Cliff-jumping safety tips

Cliff-jumping expert Jeff Edwards has some tips for first-time cliff jumpers.

For any jump taller than 15 feet, water must be at least 8-feet deep. For every additional 5 feet, add an extra foot of water. A 20-foot jump will require 9 feet; a 25-footer, 10, Edwards said.

Before you jump, scope your landing area. Edwards recommends swimming the area where you will land. Wear goggles and peer under water to check for logs, rocks or other submerged debris. River depth can change depending on the season and the previous winter’s snow melt. Know how you will climb out of the water before you jump. Avoid really cold water (below 40 degrees) as it may shock your body and cause involuntary inhalation.

Travis Fuller stripped to his swim trunks and situated himself on a 25-foot rock wall overlooking the churning, deep green water of the Deschutes River.

After spotting his landing and taking a few deep breaths, the long-time Bend resident flung himself into the water in completion of a perfect back flip.

“Whoa! This water is cold!” Fuller said once he surfaced. It was his first cliff jump this year. A wide grin spread across his face as he swam to the adjacent rocks so he could flip through the air again. Before he finished his cliff-jumping session, Fuller made several back flips — his go-to trick — and also dove head-first from several rock perches surrounding the base of Steelhead Falls. If not for a few early-afternoon appointments, Fuller, who owns and operates Ponderosa Paws Dog Walking Service, would have spent more time at the waterfall.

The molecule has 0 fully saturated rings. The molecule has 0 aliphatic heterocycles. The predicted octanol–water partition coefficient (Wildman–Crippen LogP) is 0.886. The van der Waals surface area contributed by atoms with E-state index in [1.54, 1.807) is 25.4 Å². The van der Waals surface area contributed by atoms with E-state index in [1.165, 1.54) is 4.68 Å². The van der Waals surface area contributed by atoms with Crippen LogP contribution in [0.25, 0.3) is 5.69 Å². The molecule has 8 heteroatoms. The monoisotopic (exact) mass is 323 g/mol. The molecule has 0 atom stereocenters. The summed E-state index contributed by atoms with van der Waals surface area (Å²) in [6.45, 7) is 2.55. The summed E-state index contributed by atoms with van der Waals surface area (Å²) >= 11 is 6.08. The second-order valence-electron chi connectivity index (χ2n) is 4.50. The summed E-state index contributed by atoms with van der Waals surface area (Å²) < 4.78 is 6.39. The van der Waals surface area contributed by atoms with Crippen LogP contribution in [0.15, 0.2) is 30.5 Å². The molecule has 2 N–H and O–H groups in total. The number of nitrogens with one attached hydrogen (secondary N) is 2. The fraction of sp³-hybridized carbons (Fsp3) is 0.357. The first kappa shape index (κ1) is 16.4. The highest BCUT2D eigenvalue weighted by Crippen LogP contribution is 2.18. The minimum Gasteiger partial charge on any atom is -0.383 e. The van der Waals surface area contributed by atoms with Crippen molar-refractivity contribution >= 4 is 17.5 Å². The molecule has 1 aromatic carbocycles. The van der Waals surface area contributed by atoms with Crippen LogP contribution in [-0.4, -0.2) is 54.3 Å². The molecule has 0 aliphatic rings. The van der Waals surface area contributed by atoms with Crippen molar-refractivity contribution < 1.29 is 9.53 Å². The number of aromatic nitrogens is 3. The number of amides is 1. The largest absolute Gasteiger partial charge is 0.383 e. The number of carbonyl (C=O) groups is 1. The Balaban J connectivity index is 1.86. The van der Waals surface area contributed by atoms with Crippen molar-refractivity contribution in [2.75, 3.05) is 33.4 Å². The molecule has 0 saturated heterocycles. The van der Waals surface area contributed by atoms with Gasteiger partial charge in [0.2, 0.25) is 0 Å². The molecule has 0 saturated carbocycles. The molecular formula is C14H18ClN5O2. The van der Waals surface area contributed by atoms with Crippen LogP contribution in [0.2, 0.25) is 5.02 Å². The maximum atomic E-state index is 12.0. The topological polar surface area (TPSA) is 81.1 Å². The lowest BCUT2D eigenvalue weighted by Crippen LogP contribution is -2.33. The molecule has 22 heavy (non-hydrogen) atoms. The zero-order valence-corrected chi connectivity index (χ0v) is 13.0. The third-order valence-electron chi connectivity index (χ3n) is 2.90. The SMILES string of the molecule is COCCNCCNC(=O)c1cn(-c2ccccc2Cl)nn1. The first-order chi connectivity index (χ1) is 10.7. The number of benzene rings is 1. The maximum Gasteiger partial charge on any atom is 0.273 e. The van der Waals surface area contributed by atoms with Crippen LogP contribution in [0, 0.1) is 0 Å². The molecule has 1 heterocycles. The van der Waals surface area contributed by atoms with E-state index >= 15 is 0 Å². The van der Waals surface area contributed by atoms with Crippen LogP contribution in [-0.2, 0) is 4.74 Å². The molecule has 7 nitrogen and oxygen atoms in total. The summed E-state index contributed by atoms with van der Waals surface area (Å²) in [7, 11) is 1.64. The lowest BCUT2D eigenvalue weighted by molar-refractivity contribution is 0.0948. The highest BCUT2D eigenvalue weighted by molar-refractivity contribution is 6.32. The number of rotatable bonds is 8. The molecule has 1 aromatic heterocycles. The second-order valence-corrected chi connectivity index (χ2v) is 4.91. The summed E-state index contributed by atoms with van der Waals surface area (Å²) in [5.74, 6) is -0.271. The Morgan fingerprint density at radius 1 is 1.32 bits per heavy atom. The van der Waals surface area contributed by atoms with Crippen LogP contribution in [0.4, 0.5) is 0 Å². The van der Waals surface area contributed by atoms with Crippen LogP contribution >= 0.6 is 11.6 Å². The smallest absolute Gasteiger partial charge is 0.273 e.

“Oh man, that was awesome,” he said while toweling off, his hair spiked from the water. “In the summertime, cliff jumping is just something fun and exciting to do when I’m not fishing or kayaking or swimming,” he said. “It’s just a cheap thrill, I guess.”

Fuller is one of countless Central Oregonians who loves to spend the summer splashing into sufficiently deep pools of water. Good cliff-jumping spots are no longer secret, Fuller said. Popular spots include those at Lake Billy Chinook, the Prineville and Haystack reservoirs, a couple places along the Deschutes River Trail and, of course, Steelhead Falls near Crooked River Ranch.

At Steelhead Falls, which is under the jurisdiction of the Bureau of Land Management, “cliff jumping is not prohibited, nor is it promoted,” said Lisa Clark, the agency’s public affairs officer. Clark didn’t immediately recall any cliff-jumping accidents at Steelhead Falls resulting in serious injuries or deaths. She said Steelhead Falls is one of the most popular sites of the BLM’s 1.65 million acres scattered throughout Central Oregon. She wasn’t aware until recently that Steelhead Falls was popular among cliff jumpers. She’d give it a shot herself, she said, if she weren’t past the risk-taking phase in her life. “I’m a little bit of a chicken,” Clark said with a laugh.

A subculture on the rise

The world record for the highest cliff jump was set in 2015 by Laslo Schaller in his native Switzerland, where he jumped from a 192.9-foot platform — nearly 20 stories — into a 26-foot-deep pool. The force of hitting the water after a nearly 4 second free fall momentarily dislocated his hip, but Schaller was otherwise unscathed. Red Bull sponsored Schaller’s jump. The company also hosts the Cliff Diving World Series, during which divers take turns flipping from platforms nearly 86 feet in the air.

In Central Oregon, while noticeably smaller in scale, Steelhead Falls is nonetheless well-known in the cliff-jumping world.

Jeff Edwards, a cliff- jumping guru based in Los Angeles, was immediately familiar with Steelhead Falls.

“I’ve been there. It’s nice,” said Edwards, who co-founded LA Swimmin, a cliff- jumping collective, in 2006. Edwards rekindled his childhood love for cliff jumping when he and a friend, who had grown up jumping into rock quarries, went looking for cliff-jumping spots in Southern California. A lifelong skateboarder, Edwards took to cliff jumping immediately — it scratched an itch he hadn’t been able to reach since a foot injury tempered his skateboarding.